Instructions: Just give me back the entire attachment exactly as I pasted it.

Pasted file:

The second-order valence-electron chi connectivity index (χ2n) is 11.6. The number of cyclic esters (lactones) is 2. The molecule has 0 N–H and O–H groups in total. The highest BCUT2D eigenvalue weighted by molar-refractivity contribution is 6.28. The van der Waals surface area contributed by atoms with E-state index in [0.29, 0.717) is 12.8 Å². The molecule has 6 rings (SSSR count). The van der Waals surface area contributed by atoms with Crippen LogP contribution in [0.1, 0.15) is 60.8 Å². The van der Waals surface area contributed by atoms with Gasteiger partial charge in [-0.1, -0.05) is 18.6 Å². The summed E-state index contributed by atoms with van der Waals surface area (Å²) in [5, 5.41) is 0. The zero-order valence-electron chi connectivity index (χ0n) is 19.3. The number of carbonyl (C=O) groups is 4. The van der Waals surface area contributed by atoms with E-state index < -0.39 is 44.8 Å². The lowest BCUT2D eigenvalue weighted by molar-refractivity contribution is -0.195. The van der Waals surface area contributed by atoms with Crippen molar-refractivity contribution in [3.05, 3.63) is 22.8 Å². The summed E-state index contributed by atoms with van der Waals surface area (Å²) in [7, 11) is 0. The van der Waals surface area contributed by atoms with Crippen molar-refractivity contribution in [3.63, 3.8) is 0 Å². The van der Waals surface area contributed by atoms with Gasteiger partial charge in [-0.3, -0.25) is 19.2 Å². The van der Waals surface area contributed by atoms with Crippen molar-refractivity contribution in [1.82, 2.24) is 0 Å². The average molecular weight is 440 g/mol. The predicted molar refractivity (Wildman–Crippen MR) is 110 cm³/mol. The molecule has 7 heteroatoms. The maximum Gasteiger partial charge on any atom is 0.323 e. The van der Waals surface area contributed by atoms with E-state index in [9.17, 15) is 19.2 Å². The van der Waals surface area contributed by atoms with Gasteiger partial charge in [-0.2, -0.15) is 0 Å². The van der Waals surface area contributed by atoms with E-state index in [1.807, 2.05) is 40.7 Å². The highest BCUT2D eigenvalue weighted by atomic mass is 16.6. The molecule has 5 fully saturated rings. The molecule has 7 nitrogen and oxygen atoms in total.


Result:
The second-order valence-electron chi connectivity index (χ2n) is 11.6. The number of cyclic esters (lactones) is 2. The molecule has 0 N–H and O–H groups in total. The highest BCUT2D eigenvalue weighted by molar-refractivity contribution is 6.28. The van der Waals surface area contributed by atoms with E-state index in [0.29, 0.717) is 12.8 Å². The molecule has 6 rings (SSSR count). The van der Waals surface area contributed by atoms with Crippen LogP contribution in [0.1, 0.15) is 60.8 Å². The van der Waals surface area contributed by atoms with Gasteiger partial charge in [-0.1, -0.05) is 18.6 Å². The summed E-state index contributed by atoms with van der Waals surface area (Å²) in [5, 5.41) is 0. The zero-order valence-electron chi connectivity index (χ0n) is 19.3. The number of carbonyl (C=O) groups is 4. The van der Waals surface area contributed by atoms with E-state index < -0.39 is 44.8 Å². The lowest BCUT2D eigenvalue weighted by molar-refractivity contribution is -0.195. The van der Waals surface area contributed by atoms with Crippen molar-refractivity contribution in [3.05, 3.63) is 22.8 Å². The summed E-state index contributed by atoms with van der Waals surface area (Å²) in [7, 11) is 0. The van der Waals surface area contributed by atoms with Crippen molar-refractivity contribution in [3.63, 3.8) is 0 Å². The van der Waals surface area contributed by atoms with Gasteiger partial charge in [-0.3, -0.25) is 19.2 Å². The van der Waals surface area contributed by atoms with Crippen molar-refractivity contribution in [1.82, 2.24) is 0 Å². The average molecular weight is 440 g/mol. The predicted molar refractivity (Wildman–Crippen MR) is 110 cm³/mol. The molecule has 7 heteroatoms. The maximum Gasteiger partial charge on any atom is 0.323 e. The van der Waals surface area contributed by atoms with E-state index in [9.17, 15) is 19.2 Å². The van der Waals surface area contributed by atoms with Gasteiger partial charge in [-0.2, -0.15) is 0 Å². The van der Waals surface area contributed by atoms with E-state index in [1.807, 2.05) is 40.7 Å². The highest BCUT2D eigenvalue weighted by atomic mass is 16.6. The molecule has 5 fully saturated rings. The molecule has 7 nitrogen and oxygen atoms in total.